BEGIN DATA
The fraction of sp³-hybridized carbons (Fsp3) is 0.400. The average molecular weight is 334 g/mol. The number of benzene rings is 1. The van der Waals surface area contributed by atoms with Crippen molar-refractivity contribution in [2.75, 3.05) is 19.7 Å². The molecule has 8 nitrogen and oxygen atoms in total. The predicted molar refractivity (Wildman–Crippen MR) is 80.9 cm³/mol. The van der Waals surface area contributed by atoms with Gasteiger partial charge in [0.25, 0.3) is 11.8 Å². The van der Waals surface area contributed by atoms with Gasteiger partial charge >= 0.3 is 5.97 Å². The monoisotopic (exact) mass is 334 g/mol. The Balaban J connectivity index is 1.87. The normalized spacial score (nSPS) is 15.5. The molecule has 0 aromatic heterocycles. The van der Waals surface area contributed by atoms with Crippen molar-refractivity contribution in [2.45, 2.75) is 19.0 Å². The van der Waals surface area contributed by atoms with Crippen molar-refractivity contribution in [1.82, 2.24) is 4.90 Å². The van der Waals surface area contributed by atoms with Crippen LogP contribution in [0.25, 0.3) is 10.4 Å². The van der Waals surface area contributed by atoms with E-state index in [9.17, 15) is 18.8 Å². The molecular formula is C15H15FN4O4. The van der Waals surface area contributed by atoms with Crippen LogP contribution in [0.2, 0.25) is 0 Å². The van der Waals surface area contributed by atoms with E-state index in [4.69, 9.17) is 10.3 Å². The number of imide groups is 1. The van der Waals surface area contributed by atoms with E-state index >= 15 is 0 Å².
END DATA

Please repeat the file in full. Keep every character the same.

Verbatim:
The fraction of sp³-hybridized carbons (Fsp3) is 0.400. The average molecular weight is 334 g/mol. The number of benzene rings is 1. The van der Waals surface area contributed by atoms with Crippen molar-refractivity contribution in [2.75, 3.05) is 19.7 Å². The molecule has 8 nitrogen and oxygen atoms in total. The predicted molar refractivity (Wildman–Crippen MR) is 80.9 cm³/mol. The van der Waals surface area contributed by atoms with Gasteiger partial charge in [0.25, 0.3) is 11.8 Å². The van der Waals surface area contributed by atoms with Gasteiger partial charge >= 0.3 is 5.97 Å². The monoisotopic (exact) mass is 334 g/mol. The Balaban J connectivity index is 1.87. The normalized spacial score (nSPS) is 15.5. The molecule has 0 aromatic heterocycles. The van der Waals surface area contributed by atoms with Crippen molar-refractivity contribution in [2.45, 2.75) is 19.0 Å². The van der Waals surface area contributed by atoms with Crippen molar-refractivity contribution in [1.82, 2.24) is 4.90 Å². The van der Waals surface area contributed by atoms with Crippen LogP contribution in [0.25, 0.3) is 10.4 Å². The van der Waals surface area contributed by atoms with E-state index in [9.17, 15) is 18.8 Å². The molecular formula is C15H15FN4O4. The van der Waals surface area contributed by atoms with Crippen LogP contribution in [0.2, 0.25) is 0 Å². The van der Waals surface area contributed by atoms with E-state index in [4.69, 9.17) is 10.3 Å². The number of imide groups is 1. The van der Waals surface area contributed by atoms with E-state index >= 15 is 0 Å².